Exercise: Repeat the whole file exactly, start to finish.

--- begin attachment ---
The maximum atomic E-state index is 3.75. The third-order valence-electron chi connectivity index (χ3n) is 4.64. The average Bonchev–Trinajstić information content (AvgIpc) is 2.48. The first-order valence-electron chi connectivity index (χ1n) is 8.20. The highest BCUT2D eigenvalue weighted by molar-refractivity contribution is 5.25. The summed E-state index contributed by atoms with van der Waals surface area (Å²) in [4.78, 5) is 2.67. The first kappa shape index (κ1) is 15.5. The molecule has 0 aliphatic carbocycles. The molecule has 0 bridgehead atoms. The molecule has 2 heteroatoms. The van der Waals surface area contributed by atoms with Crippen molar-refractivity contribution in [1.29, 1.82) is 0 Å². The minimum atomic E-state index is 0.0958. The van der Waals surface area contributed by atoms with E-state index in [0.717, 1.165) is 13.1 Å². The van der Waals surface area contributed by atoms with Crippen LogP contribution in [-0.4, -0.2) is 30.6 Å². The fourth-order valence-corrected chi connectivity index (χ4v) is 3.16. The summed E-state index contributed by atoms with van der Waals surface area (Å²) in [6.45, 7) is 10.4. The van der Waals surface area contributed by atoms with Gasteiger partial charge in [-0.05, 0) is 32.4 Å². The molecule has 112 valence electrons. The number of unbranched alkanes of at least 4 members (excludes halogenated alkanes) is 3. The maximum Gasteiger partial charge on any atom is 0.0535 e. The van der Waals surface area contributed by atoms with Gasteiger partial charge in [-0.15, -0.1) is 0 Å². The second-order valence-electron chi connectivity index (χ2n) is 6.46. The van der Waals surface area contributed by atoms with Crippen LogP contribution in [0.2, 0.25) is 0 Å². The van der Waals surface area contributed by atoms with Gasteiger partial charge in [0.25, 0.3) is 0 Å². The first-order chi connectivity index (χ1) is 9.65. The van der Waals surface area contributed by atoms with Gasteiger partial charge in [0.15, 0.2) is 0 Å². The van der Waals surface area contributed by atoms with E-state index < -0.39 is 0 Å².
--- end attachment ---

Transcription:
The maximum atomic E-state index is 3.75. The third-order valence-electron chi connectivity index (χ3n) is 4.64. The average Bonchev–Trinajstić information content (AvgIpc) is 2.48. The first-order valence-electron chi connectivity index (χ1n) is 8.20. The highest BCUT2D eigenvalue weighted by molar-refractivity contribution is 5.25. The summed E-state index contributed by atoms with van der Waals surface area (Å²) in [4.78, 5) is 2.67. The first kappa shape index (κ1) is 15.5. The molecule has 0 aliphatic carbocycles. The molecule has 0 bridgehead atoms. The molecule has 2 heteroatoms. The van der Waals surface area contributed by atoms with Crippen molar-refractivity contribution in [1.29, 1.82) is 0 Å². The minimum atomic E-state index is 0.0958. The van der Waals surface area contributed by atoms with E-state index in [0.717, 1.165) is 13.1 Å². The van der Waals surface area contributed by atoms with Crippen LogP contribution in [-0.4, -0.2) is 30.6 Å². The fourth-order valence-corrected chi connectivity index (χ4v) is 3.16. The summed E-state index contributed by atoms with van der Waals surface area (Å²) in [6.45, 7) is 10.4. The van der Waals surface area contributed by atoms with Gasteiger partial charge in [-0.05, 0) is 32.4 Å². The molecule has 112 valence electrons. The number of unbranched alkanes of at least 4 members (excludes halogenated alkanes) is 3. The maximum Gasteiger partial charge on any atom is 0.0535 e. The van der Waals surface area contributed by atoms with Gasteiger partial charge in [-0.15, -0.1) is 0 Å². The second-order valence-electron chi connectivity index (χ2n) is 6.46. The van der Waals surface area contributed by atoms with Crippen LogP contribution in [0.2, 0.25) is 0 Å². The van der Waals surface area contributed by atoms with Gasteiger partial charge in [0.25, 0.3) is 0 Å². The first-order chi connectivity index (χ1) is 9.65. The van der Waals surface area contributed by atoms with Gasteiger partial charge in [0.15, 0.2) is 0 Å². The van der Waals surface area contributed by atoms with E-state index < -0.39 is 0 Å².